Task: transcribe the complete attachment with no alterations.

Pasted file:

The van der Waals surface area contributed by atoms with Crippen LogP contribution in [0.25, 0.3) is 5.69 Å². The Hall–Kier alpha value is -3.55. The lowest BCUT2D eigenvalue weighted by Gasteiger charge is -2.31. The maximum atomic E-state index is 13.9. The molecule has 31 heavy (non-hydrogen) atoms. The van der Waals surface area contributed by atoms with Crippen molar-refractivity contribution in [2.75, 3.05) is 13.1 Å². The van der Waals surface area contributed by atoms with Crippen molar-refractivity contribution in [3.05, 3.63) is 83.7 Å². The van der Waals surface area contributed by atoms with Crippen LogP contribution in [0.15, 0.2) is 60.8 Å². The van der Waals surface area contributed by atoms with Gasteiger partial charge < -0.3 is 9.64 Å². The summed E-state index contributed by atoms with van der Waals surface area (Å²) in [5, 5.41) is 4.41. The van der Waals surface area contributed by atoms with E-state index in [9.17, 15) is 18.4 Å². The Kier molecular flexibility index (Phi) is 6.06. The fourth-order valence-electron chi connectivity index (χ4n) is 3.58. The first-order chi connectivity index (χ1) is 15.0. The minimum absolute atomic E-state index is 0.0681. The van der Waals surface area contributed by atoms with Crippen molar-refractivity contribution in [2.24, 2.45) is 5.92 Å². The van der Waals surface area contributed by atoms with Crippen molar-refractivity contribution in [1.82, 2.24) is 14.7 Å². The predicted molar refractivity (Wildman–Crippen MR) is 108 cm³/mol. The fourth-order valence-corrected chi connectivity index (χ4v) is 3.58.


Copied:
The van der Waals surface area contributed by atoms with Crippen LogP contribution in [0.25, 0.3) is 5.69 Å². The Hall–Kier alpha value is -3.55. The lowest BCUT2D eigenvalue weighted by Gasteiger charge is -2.31. The maximum atomic E-state index is 13.9. The molecule has 31 heavy (non-hydrogen) atoms. The van der Waals surface area contributed by atoms with Crippen molar-refractivity contribution in [2.75, 3.05) is 13.1 Å². The van der Waals surface area contributed by atoms with Crippen molar-refractivity contribution in [3.05, 3.63) is 83.7 Å². The van der Waals surface area contributed by atoms with Crippen LogP contribution in [0.15, 0.2) is 60.8 Å². The van der Waals surface area contributed by atoms with Gasteiger partial charge < -0.3 is 9.64 Å². The summed E-state index contributed by atoms with van der Waals surface area (Å²) in [5, 5.41) is 4.41. The van der Waals surface area contributed by atoms with E-state index in [9.17, 15) is 18.4 Å². The Kier molecular flexibility index (Phi) is 6.06. The fourth-order valence-electron chi connectivity index (χ4n) is 3.58. The first-order chi connectivity index (χ1) is 15.0. The minimum absolute atomic E-state index is 0.0681. The van der Waals surface area contributed by atoms with Crippen molar-refractivity contribution in [2.24, 2.45) is 5.92 Å². The van der Waals surface area contributed by atoms with Crippen molar-refractivity contribution in [1.82, 2.24) is 14.7 Å². The predicted molar refractivity (Wildman–Crippen MR) is 108 cm³/mol. The fourth-order valence-corrected chi connectivity index (χ4v) is 3.58.